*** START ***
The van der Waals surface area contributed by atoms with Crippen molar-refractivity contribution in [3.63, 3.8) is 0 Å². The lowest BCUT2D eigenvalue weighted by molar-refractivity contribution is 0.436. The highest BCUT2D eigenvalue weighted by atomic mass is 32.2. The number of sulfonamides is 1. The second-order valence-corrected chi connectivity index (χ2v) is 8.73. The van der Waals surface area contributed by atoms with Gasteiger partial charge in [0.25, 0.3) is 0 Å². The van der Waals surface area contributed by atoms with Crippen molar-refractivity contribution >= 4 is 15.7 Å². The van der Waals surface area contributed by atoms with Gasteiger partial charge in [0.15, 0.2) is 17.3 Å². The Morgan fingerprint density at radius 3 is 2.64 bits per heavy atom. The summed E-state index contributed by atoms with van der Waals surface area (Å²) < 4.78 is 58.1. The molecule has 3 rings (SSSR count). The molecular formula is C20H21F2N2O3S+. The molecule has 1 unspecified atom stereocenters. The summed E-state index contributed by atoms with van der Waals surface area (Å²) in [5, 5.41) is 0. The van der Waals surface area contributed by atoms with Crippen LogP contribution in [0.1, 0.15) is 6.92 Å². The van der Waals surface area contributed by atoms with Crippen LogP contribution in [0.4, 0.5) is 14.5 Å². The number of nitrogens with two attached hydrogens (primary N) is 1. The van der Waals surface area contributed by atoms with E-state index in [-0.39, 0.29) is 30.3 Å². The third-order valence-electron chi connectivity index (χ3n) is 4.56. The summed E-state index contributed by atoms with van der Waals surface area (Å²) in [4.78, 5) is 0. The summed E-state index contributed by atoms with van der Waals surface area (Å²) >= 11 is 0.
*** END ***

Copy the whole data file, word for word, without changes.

The van der Waals surface area contributed by atoms with Crippen molar-refractivity contribution in [3.63, 3.8) is 0 Å². The lowest BCUT2D eigenvalue weighted by molar-refractivity contribution is 0.436. The highest BCUT2D eigenvalue weighted by atomic mass is 32.2. The number of sulfonamides is 1. The second-order valence-corrected chi connectivity index (χ2v) is 8.73. The van der Waals surface area contributed by atoms with Gasteiger partial charge in [0.25, 0.3) is 0 Å². The van der Waals surface area contributed by atoms with Crippen molar-refractivity contribution >= 4 is 15.7 Å². The van der Waals surface area contributed by atoms with Gasteiger partial charge in [0.15, 0.2) is 17.3 Å². The Morgan fingerprint density at radius 3 is 2.64 bits per heavy atom. The summed E-state index contributed by atoms with van der Waals surface area (Å²) < 4.78 is 58.1. The molecule has 3 rings (SSSR count). The molecular formula is C20H21F2N2O3S+. The molecule has 1 unspecified atom stereocenters. The summed E-state index contributed by atoms with van der Waals surface area (Å²) in [5, 5.41) is 0. The van der Waals surface area contributed by atoms with Crippen LogP contribution in [0.1, 0.15) is 6.92 Å². The van der Waals surface area contributed by atoms with Crippen LogP contribution in [0.4, 0.5) is 14.5 Å². The number of nitrogens with two attached hydrogens (primary N) is 1. The van der Waals surface area contributed by atoms with E-state index in [-0.39, 0.29) is 30.3 Å². The third-order valence-electron chi connectivity index (χ3n) is 4.56. The summed E-state index contributed by atoms with van der Waals surface area (Å²) in [4.78, 5) is 0. The summed E-state index contributed by atoms with van der Waals surface area (Å²) >= 11 is 0.